ISSN (Print) - 0012-9976 | ISSN (Online) - 2349-8846

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Road to Mitigating Climate Change

Road to Mitigating Climate Change

After Bali, what is going to be the focus of “climate politics” over the next two years?

The United Nations conference on climate change at Bali in Indonesia during December 3-15, attended by representatives of the 192 signatories to the UN Framework Convention on Climate Change (UNFCCC), together with observers from a host of intergovernmental and non-governmental organisations, was supposed to agree on a “road map” to get multilateral negotiations off the ground so as to arrive at a successor to the Kyoto Protocol by 2009. The “Bali Action Plan” that resulted, encrypted as it is in the language of diplomacy, does not even mention an indicative range of the emission cuts that would be required of the developed countries or what might be the main concrete “nationally appropriate mitigation actions” by the developing countries. All that seems to have emerged is an acknowledgement by all the signatories of the UNFCCC that the evidence on global warming is “unequivocal” and that delay in reducing greenhouse gas emissions will significantly constrain “opportunities to achieve lower stabilisation levels and increase the risk of more severe climate change impacts”. So there is a sense of urgency in addressing climate change. Significantly, the conference had to be extended by a day, with the simmering tensions coming to the surface in the last hours. What were (are) the underlying contradictions?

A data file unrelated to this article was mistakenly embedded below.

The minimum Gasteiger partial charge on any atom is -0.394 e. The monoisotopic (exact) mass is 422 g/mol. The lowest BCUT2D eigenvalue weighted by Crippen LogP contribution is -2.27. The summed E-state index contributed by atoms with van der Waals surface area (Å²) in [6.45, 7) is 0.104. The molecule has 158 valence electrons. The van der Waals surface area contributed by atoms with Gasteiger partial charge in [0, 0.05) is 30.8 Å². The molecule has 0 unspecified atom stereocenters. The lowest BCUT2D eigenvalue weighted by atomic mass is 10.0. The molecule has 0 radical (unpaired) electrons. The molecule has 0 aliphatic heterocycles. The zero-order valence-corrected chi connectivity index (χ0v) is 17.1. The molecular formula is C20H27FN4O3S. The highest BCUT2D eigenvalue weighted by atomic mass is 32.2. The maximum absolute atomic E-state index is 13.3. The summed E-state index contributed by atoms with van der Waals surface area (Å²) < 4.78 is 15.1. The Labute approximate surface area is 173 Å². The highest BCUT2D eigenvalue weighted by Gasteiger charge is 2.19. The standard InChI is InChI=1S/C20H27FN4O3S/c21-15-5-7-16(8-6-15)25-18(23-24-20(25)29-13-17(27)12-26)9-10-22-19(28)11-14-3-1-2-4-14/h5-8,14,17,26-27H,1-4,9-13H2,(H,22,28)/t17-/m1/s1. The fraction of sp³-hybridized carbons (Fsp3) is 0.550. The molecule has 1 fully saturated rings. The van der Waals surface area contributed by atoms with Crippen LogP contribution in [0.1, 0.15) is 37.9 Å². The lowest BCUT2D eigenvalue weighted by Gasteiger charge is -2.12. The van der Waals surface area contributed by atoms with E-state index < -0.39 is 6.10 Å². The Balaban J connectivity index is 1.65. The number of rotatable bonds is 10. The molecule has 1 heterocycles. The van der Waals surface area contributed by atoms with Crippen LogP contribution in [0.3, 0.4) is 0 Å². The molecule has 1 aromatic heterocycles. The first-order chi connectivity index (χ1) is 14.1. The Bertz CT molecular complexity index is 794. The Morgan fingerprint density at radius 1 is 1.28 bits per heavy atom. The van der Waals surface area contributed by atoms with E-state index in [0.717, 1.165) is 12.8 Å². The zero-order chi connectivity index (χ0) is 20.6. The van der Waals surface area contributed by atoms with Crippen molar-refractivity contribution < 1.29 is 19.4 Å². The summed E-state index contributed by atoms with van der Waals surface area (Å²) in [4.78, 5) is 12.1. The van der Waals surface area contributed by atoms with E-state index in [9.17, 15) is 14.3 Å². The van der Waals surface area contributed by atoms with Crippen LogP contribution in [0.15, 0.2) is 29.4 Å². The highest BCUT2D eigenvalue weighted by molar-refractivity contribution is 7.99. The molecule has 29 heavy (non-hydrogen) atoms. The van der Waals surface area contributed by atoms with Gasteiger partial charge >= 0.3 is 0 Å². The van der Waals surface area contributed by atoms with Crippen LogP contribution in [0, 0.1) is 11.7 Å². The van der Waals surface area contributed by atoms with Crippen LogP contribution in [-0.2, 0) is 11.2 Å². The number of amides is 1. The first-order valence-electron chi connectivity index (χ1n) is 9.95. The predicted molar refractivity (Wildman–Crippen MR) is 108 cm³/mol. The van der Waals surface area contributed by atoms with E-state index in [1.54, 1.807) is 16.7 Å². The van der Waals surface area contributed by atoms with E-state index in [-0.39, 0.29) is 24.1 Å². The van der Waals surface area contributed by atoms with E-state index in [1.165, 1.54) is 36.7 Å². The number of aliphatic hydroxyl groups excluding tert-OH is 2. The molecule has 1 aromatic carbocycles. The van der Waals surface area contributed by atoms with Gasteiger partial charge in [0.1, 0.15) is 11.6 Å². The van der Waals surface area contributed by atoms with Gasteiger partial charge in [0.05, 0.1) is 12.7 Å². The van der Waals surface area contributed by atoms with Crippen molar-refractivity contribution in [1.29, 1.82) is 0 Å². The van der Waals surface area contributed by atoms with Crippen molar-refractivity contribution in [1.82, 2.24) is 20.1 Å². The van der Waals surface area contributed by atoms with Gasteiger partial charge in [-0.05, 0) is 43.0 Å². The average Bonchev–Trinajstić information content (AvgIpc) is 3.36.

The world is far from being “flat” – a place where all “players” are supposed to have an equal chance. What is in place is a worldsystem of dominance and dependency, one divided hierarchically into “centre” and “periphery”, with a fundamentally unequal international division of labour. It is the production and consumption patterns of the now developed countries (the “centre”) that are responsible for the deterioration of the Earth’s ecological conditions. Indeed, these countries have largely appropriated the carbon absorptive capacity of the biosphere, which is an integral part of the “global commons” – in other words, what we have at present is an unequal use of this absorptive capacity. It is the “centre” that has caused a large amount of emissions of greenhouse gases at a rate faster than natural systems can absorb them, which is leading to droughts, floods, etc, that have disproportionately affected the nations of the “periphery”. The “centre” has thus accumulated a huge “ecological debt” owed to the “periphery”.

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